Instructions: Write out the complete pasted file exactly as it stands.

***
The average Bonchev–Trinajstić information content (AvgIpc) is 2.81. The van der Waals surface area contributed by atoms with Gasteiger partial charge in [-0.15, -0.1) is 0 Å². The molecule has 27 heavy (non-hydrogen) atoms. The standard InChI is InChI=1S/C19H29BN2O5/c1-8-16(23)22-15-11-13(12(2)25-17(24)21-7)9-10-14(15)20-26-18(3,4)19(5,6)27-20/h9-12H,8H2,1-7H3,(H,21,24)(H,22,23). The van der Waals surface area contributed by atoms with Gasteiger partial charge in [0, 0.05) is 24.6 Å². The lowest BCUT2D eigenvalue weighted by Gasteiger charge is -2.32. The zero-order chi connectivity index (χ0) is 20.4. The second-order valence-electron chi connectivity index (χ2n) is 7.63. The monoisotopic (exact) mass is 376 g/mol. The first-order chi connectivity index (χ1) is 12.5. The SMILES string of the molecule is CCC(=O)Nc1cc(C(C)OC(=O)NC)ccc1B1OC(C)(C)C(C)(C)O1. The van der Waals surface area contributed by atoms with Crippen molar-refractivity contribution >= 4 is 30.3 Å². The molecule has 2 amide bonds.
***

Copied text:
The average Bonchev–Trinajstić information content (AvgIpc) is 2.81. The van der Waals surface area contributed by atoms with Gasteiger partial charge in [-0.15, -0.1) is 0 Å². The molecule has 27 heavy (non-hydrogen) atoms. The standard InChI is InChI=1S/C19H29BN2O5/c1-8-16(23)22-15-11-13(12(2)25-17(24)21-7)9-10-14(15)20-26-18(3,4)19(5,6)27-20/h9-12H,8H2,1-7H3,(H,21,24)(H,22,23). The van der Waals surface area contributed by atoms with Gasteiger partial charge in [0, 0.05) is 24.6 Å². The lowest BCUT2D eigenvalue weighted by Gasteiger charge is -2.32. The zero-order chi connectivity index (χ0) is 20.4. The second-order valence-electron chi connectivity index (χ2n) is 7.63. The monoisotopic (exact) mass is 376 g/mol. The first-order chi connectivity index (χ1) is 12.5. The SMILES string of the molecule is CCC(=O)Nc1cc(C(C)OC(=O)NC)ccc1B1OC(C)(C)C(C)(C)O1. The van der Waals surface area contributed by atoms with Crippen molar-refractivity contribution >= 4 is 30.3 Å². The molecule has 2 amide bonds.